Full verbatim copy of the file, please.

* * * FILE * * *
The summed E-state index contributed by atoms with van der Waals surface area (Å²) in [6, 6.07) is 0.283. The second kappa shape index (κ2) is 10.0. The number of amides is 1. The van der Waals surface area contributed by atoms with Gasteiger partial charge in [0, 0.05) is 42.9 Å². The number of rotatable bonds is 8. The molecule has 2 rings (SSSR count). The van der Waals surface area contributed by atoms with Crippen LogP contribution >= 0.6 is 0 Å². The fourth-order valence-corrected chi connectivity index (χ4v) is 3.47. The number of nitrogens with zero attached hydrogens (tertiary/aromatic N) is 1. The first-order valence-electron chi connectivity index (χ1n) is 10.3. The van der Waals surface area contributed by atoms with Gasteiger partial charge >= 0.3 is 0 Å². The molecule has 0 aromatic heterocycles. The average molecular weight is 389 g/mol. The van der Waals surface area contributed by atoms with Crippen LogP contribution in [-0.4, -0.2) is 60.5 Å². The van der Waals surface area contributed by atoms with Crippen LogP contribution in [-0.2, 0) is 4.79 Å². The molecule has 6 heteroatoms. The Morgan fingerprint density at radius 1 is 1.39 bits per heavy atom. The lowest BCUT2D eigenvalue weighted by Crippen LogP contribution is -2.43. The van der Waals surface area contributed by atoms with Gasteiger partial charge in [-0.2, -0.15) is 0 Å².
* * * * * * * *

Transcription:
The summed E-state index contributed by atoms with van der Waals surface area (Å²) in [6, 6.07) is 0.283. The second kappa shape index (κ2) is 10.0. The number of amides is 1. The van der Waals surface area contributed by atoms with Gasteiger partial charge in [0, 0.05) is 42.9 Å². The number of rotatable bonds is 8. The molecule has 2 rings (SSSR count). The van der Waals surface area contributed by atoms with Crippen LogP contribution >= 0.6 is 0 Å². The fourth-order valence-corrected chi connectivity index (χ4v) is 3.47. The number of nitrogens with zero attached hydrogens (tertiary/aromatic N) is 1. The first-order valence-electron chi connectivity index (χ1n) is 10.3. The van der Waals surface area contributed by atoms with Gasteiger partial charge >= 0.3 is 0 Å². The molecule has 0 aromatic heterocycles. The average molecular weight is 389 g/mol. The van der Waals surface area contributed by atoms with Crippen LogP contribution in [-0.4, -0.2) is 60.5 Å². The van der Waals surface area contributed by atoms with Crippen LogP contribution in [-0.2, 0) is 4.79 Å². The molecule has 6 heteroatoms. The Morgan fingerprint density at radius 1 is 1.39 bits per heavy atom. The lowest BCUT2D eigenvalue weighted by Crippen LogP contribution is -2.43. The van der Waals surface area contributed by atoms with Gasteiger partial charge in [-0.2, -0.15) is 0 Å².